Readers of these posts will know that I tend to, rightly or wrongly, apply what I learn about my own resilience to the topic of community resilience. When I do so in this case, I see something very worrying. I see councils, governments, charities etc investing in strengthening communities and households to cope with evolving pressures our society is facing. I see those communities succeeding, with terrific examples of people coming together and responding to challenges that seem impossible. I see inspiration and confidence. I see this confidence being its own enemy as even greater asks are placed on people who have already given huge amounts, if not everything. And on the back of this I see tragic collapses and ruins. I see people who don’t understand why it didn’t work this time. I see people who are ashamed. I see people who are angry.

What I don’t see, is anyone around to tell them that what has happened is ok. That it was expected. That they can achieve great things again, they just need a bit of rest.

This last point is on my mind a lot, and it is something I think is missing from resilience strategies/conversations I’ve come across. I guess I’d call them whole-life resilience approaches which go beyond the up front investment stage and actively build in what is needed to support individual and community resilience during a challenge and most importantly during the recovery stage.

I’ve read the phrase “bouncing forward” as opposed to bouncing back a lot. This is the idea that we don’t return to our previous state of being but we improve through applying our resilience. I agree that this is possible, but unless we respect our recovery stages, I don’t agree it is inevitable.

Advertisements
This entry was posted in Uncategorized. Bookmark the permalink.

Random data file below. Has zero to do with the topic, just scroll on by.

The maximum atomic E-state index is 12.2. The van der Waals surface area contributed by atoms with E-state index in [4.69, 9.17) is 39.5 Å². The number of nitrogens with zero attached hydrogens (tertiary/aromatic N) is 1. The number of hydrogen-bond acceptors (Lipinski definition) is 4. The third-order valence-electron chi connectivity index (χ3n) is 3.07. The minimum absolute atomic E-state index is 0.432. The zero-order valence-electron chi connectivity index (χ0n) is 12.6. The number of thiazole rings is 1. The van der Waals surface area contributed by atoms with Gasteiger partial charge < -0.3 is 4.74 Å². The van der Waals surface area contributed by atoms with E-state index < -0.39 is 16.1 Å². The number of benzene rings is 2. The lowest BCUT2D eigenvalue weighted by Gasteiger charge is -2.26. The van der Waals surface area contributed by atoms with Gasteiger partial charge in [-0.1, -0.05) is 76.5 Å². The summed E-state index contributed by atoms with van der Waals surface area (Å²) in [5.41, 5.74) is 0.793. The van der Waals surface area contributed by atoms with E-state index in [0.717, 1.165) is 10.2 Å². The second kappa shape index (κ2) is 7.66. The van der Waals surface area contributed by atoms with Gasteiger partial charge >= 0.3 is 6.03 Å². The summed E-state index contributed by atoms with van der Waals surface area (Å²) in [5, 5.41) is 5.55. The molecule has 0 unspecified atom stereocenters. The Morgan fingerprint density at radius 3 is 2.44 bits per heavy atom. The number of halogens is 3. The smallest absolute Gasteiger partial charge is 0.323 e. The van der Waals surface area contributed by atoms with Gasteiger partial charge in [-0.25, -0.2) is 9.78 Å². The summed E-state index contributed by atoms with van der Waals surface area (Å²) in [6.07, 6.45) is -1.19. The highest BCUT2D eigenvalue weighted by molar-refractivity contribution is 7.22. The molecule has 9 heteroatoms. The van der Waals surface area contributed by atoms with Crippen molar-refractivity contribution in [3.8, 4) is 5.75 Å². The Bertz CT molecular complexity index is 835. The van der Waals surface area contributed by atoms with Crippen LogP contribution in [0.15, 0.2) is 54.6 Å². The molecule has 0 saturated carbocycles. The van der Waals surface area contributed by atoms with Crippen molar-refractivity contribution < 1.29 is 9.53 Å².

One Response to Recovery – the resilience taboo?

  1. Thanks for an excellent blog Alex.

    As someone who has essentially created a “resilience service” with OurCamden, this is timely reading.

    For me, it is intrinsically linked to our understanding of failure. We know that all attempts to create anything, whether as an individual or community, may not work. We start with an idea that we think might work, we create and – in good old lean start up terms- we adjust (or wholly pivot) our model to fit.

    I work in the social enterprise world and am astonished why people are so shocked when things don’t work all the time. Why should they? Just because you call yourself a social enterprise doesn’t give you a 100% guarantee that it will work. Most new businesses fail.

    But we will learn. We will have some successes. We will evolve our thinking and approach.

    Sadly we live in a culture that takes great glee in others failing.

    Especially when you are trying a new approach.

    I was humbled when, last year, working with a group of students from Loughborough University who have created a social enterprise that promotes talking about failure, and see failure as an essential step to growth.

    It’s OK to get things wrong. Or to try something new that doesn’t quite work. Or to have to rest up for a bit because the journey is long.

    Undoubtedly, keeping moving on – in the long run (no pun intended!) – is real resilience.

    Liked by 1 person

Leave a Reply

Fill in your details below or click an icon to log in:

WordPress.com Logo

You are commenting using your WordPress.com account. Log Out / Change )

Twitter picture

You are commenting using your Twitter account. Log Out / Change )

Facebook photo

You are commenting using your Facebook account. Log Out / Change )

Google+ photo

You are commenting using your Google+ account. Log Out / Change )

Connecting to %s